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Nellie EppsIT ManagerAuthor Commented:
I have now saved it as a Word 97 doc.  You should be able to open it now.
Angry-IP-Scanner-Results2.doc
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Nellie EppsIT ManagerAuthor Commented:
As you by the attached the androids are basically taking over my DHCP table.  However, when I do a nslookup many of them are legitimate workstations or laptops.  The ones that I don't receive a response from, I delete them but then they begin to return almost immediately.
androids.doc
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Dr. KlahnPrincipal Software EngineerCommented:
Thanks, it_saige.

Nellie, it looks to me that you are providing free wireless to anybody in the area with an Android device.  It is interesting that only Android devices are showing up and nothing else.

Here are my speculations ...

Someone may have established an illegal VPN on their workstation and the 10-block traffic results from a VPN tunnel into your site, with a WAP at the other end of the VPN tunnel.  Check all workstations for VPN software and run ipconfig /all on each to see if there are any active tunnels.  Perhaps one of the other experts can speak to this issue.  It will be difficult to find if this results from a virus such as Caphaw; run the Microsoft Malicious Software Tool on all workstations.

Bring in in a laptop or a wireless network sniffer.  See if there is an open network in the area.  If there is, and you can connect to it, and the connecting device reports an IP address in the 10 block, and the laptop then shows up in your DHCP table, this confirms an unauthorized wireless access point on your network.

If the primary network is wireless, change the WPA key on the WAP and on all workstations.  Keep the new key a secret to yourself.  See if the problem goes away.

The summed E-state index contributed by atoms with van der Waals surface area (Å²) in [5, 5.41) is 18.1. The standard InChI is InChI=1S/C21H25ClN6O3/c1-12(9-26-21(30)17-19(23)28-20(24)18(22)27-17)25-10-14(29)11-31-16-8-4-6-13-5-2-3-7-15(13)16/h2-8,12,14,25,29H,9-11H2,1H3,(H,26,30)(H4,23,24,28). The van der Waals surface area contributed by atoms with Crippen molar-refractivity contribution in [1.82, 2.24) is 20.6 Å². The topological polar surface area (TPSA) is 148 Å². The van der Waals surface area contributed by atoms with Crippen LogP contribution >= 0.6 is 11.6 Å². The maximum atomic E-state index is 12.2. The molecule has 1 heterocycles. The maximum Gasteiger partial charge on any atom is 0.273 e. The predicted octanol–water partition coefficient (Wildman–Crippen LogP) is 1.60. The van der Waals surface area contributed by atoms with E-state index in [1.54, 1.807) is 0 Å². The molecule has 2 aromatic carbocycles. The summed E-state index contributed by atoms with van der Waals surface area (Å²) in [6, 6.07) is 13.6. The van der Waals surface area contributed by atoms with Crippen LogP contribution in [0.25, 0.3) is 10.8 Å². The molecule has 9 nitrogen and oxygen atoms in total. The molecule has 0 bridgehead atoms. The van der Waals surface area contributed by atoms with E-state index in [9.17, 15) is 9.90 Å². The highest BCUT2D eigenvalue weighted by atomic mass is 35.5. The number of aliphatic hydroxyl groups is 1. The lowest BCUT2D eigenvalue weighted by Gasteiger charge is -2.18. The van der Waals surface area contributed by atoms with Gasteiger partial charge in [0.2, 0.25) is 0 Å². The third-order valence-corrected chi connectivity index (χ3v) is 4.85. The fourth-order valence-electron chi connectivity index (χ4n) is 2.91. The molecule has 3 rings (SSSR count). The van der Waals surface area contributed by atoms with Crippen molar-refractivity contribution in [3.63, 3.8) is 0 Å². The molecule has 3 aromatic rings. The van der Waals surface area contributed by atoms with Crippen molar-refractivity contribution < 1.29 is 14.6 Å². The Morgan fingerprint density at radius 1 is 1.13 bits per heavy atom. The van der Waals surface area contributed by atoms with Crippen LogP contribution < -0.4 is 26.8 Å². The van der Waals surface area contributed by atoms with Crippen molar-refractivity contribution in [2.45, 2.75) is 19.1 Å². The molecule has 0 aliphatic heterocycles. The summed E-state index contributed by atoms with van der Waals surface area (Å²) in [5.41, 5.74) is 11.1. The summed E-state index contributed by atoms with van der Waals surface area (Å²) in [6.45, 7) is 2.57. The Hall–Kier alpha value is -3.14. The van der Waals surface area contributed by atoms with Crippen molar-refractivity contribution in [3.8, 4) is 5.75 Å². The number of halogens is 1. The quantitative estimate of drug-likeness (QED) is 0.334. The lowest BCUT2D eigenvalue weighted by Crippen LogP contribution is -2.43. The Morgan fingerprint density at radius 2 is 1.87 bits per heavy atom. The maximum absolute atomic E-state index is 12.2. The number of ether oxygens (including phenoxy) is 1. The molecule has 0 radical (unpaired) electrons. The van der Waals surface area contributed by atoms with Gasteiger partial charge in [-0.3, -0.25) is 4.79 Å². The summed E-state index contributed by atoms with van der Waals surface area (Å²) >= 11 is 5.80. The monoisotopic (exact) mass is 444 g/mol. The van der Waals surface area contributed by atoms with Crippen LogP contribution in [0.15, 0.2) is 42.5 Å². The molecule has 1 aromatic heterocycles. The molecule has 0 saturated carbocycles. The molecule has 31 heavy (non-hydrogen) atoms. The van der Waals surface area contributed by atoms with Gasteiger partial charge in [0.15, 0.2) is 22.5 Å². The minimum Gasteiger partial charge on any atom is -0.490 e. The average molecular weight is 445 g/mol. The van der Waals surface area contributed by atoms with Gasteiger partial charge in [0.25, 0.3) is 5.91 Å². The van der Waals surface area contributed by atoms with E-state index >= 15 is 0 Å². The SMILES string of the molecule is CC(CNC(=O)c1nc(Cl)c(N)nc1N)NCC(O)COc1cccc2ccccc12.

I have to say the device at 192.168.1.110 looks suspicious.  Normally a device seen by Angry IP Scanner comes back with a name of either (nothing at all), or a Windows name.  This looks like a deliberately chosen random name.  I'd chase that one down and find out what it is just on general principles.

The other device at 10.(can't read the rest) is definitely suspicious.  My guess is that this is the bootleg wireless router.  If it is on the other end of a VPN you won't be able to find it.  If it is on your premises, chasing it down may be a chore on a large network unless you have hardware that can identify what segment of the network it is on.  On a small network you can do a physical premises inspection.  If your primary network is wireless and not wired, you'll have to conduct a physical search of the entire premises to find out where the unauthorized device is.

Before going to those lengths, you might try this:  Make a site-wide announcement to all users that there is an unauthorized wireless router on the premises, and that when you find it, there will be consequences for whoever attached it to the network without permission.  Then wait two days and see if it disappears from the network.

By the way, I don't think we are going to find out anything to penetrate your network from the Angry IP Scanner screenshots, so there's no need to scribble out the IP addresses.  The device names in the scan results are partially readable through the scribbling, and even those do not suggest anything to me about your network or where you are located.  You can sure scribble all you want to, though, if it makes your boss feel better.
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Dr. KlahnPrincipal Software EngineerCommented:
After sleeping on the problem, another thing that you might be able to try: